Under questioning later in the day by Agnifilo, Venditto’s attorney, Mei said he had lied because he was “in denial.”
The phrase recalled Singh’s explanation two weeks ago in the trial when asked why he is heard on a wiretapped June 2015 phone call saying he doesn’t have “any story about any politician” to share with federal investigators.
“There was a time when I was trying to protect myself,” Mei said, adding that “in the beginning, I was in denial about the bribes I was taking.”
He said he “was trying to protect elected officials” when he neglected to tell the FBI about Venditto and Genova taking free limousine rides from Singh.
Agnifilo also focused on Mei changing a termination payment agreement for a Singh loan, swapping a page indicating the payment was for $2 million — which Venditto signed on June 8, 2010 — and replacing it with one stating the payment was for $3.4 million.
Mei had testified that the documents never left his office and he drew up a brand-new agreement that Genova signed.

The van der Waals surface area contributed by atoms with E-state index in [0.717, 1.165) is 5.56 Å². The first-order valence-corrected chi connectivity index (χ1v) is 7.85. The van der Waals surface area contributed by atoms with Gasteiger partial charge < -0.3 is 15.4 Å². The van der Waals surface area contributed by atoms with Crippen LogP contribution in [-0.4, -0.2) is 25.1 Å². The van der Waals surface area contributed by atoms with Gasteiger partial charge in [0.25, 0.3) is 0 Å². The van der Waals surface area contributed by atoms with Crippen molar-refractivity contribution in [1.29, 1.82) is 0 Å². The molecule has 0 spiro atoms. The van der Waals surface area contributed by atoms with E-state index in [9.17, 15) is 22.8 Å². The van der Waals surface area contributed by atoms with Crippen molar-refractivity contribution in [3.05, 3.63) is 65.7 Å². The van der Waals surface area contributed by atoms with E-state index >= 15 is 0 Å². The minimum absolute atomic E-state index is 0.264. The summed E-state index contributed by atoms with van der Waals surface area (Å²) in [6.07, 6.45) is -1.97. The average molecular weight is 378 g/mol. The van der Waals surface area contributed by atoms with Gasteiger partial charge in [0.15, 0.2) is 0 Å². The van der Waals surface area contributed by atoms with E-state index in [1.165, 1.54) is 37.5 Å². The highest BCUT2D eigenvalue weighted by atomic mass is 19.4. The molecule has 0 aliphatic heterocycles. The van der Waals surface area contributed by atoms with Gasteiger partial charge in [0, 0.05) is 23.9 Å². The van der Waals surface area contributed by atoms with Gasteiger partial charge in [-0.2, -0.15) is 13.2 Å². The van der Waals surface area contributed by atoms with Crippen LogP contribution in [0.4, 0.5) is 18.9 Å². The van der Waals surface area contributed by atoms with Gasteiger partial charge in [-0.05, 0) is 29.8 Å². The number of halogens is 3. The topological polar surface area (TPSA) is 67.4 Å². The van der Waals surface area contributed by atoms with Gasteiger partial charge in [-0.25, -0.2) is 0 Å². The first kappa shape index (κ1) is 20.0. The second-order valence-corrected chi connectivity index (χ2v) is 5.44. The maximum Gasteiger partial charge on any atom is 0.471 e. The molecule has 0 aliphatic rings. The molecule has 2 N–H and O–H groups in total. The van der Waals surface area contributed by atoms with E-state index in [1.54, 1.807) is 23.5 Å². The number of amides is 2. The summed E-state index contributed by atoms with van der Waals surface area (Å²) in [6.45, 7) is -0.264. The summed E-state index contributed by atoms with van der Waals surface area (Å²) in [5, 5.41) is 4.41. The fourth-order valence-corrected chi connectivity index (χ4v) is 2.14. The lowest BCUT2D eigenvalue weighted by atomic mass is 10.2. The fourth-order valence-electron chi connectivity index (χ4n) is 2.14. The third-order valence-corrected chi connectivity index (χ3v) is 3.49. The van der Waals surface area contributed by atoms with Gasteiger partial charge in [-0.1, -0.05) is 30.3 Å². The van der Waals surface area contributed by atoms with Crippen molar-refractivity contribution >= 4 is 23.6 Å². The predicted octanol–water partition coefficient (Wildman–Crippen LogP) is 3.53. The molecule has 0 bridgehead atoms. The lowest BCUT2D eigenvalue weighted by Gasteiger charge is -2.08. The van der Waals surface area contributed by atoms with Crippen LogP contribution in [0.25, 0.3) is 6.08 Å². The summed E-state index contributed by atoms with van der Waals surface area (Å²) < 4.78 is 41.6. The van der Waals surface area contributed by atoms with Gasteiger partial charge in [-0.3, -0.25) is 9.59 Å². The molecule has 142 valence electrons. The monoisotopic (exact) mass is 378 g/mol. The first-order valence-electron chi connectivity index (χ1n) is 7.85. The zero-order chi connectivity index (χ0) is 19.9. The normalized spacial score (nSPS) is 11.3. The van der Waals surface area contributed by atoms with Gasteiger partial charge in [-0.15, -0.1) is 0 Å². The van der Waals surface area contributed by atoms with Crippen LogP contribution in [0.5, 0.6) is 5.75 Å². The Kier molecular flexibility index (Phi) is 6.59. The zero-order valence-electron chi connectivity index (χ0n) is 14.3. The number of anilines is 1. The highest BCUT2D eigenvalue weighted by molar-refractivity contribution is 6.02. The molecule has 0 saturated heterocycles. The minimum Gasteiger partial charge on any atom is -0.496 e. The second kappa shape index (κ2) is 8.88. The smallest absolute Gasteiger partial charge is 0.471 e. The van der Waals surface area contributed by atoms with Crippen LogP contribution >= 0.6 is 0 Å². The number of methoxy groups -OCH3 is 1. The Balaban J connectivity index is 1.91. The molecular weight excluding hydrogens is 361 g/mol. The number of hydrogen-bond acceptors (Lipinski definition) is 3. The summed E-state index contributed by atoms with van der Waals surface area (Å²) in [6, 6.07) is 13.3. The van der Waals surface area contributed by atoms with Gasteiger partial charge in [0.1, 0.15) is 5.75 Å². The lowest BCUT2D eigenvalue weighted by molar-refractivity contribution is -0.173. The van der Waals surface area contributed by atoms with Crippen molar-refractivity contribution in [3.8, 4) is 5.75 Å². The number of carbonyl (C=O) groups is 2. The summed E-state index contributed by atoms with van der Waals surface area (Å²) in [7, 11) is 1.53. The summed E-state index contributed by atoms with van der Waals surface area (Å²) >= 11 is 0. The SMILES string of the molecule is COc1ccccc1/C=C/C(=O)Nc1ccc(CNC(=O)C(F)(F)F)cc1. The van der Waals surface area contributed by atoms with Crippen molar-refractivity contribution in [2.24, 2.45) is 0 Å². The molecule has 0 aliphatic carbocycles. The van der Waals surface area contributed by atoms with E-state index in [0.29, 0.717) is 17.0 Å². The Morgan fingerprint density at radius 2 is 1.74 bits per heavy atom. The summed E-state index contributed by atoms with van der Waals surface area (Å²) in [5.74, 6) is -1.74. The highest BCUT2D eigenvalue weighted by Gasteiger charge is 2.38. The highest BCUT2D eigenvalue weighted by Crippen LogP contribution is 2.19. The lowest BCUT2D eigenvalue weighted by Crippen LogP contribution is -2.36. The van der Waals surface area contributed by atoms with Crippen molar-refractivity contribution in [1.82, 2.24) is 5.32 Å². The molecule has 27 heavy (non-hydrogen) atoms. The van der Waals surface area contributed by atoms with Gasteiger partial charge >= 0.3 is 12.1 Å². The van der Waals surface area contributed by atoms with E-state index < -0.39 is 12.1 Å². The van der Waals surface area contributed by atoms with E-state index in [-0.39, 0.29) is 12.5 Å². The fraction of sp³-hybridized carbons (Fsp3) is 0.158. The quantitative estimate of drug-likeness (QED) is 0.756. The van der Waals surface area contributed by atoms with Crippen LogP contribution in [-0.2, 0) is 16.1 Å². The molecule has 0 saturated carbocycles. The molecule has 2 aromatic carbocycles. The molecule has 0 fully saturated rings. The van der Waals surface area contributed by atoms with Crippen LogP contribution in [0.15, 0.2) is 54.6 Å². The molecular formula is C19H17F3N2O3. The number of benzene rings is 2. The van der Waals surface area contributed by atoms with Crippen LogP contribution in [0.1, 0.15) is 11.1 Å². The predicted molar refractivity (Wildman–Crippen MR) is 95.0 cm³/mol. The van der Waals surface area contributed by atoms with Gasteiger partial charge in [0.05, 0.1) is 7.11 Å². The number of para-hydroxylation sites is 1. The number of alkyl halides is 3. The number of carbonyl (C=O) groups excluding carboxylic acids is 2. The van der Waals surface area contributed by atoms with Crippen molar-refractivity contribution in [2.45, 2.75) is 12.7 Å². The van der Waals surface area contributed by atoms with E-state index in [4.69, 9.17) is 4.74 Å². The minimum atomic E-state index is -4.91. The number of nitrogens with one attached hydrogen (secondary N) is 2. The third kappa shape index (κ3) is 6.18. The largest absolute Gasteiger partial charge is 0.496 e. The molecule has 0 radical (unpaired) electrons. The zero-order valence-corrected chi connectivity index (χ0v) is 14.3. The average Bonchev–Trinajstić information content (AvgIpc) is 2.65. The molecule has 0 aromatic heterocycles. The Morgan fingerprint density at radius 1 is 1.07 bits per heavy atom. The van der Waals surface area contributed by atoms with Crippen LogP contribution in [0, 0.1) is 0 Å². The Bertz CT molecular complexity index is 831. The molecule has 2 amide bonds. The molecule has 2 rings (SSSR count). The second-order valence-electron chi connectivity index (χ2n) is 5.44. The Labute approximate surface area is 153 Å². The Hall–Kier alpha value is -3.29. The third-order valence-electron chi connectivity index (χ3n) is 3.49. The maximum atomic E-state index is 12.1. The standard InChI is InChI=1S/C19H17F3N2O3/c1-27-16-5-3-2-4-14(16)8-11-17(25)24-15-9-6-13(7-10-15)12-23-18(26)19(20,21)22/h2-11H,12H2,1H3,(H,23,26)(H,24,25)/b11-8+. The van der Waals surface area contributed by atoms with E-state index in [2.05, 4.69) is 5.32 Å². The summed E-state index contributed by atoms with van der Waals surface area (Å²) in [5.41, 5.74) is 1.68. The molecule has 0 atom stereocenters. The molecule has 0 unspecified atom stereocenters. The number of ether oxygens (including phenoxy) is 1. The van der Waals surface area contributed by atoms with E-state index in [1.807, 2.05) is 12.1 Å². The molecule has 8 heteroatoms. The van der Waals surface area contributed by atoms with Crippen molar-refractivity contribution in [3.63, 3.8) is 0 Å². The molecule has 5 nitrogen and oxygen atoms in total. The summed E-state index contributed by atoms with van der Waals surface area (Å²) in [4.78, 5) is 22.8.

But he also admitted it was “possible” that he sent some of the documents to the town clerk’s office.
Meanwhile, Keating suggested that his client, Mangano, and then-Deputy County Executive Rob Walker were in attendance at the April 28, 2010 meeting on Singh’s loans because they were accompanying Venditto afterward to an annual Nassau Republican Party event at a Woodbury country club.
Mei responded that he wasn’t sure if that was the case.
Mei agreed, however, that Mangano said nothing at the meeting on town-guaranteed loans.
“I thought he was there for political clout,” Mei said.
Keating suggested his clout wasn’t necessary to make the loan happen.
“They were already in, in terms of what they wanted to happen in an appropriate way, right?” Keating asked of town officials.
“Yes,” Mei said.
Walker in February pleaded not guilty in a separate case to federal charges of obstructing justice and lying to FBI agents.
Mei said he is facing 20 years in prison for his crimes and a financial penalty. He testified that the only promise the government has made to him in exchange for his testimony is “a letter to the court detailing my cooperation.”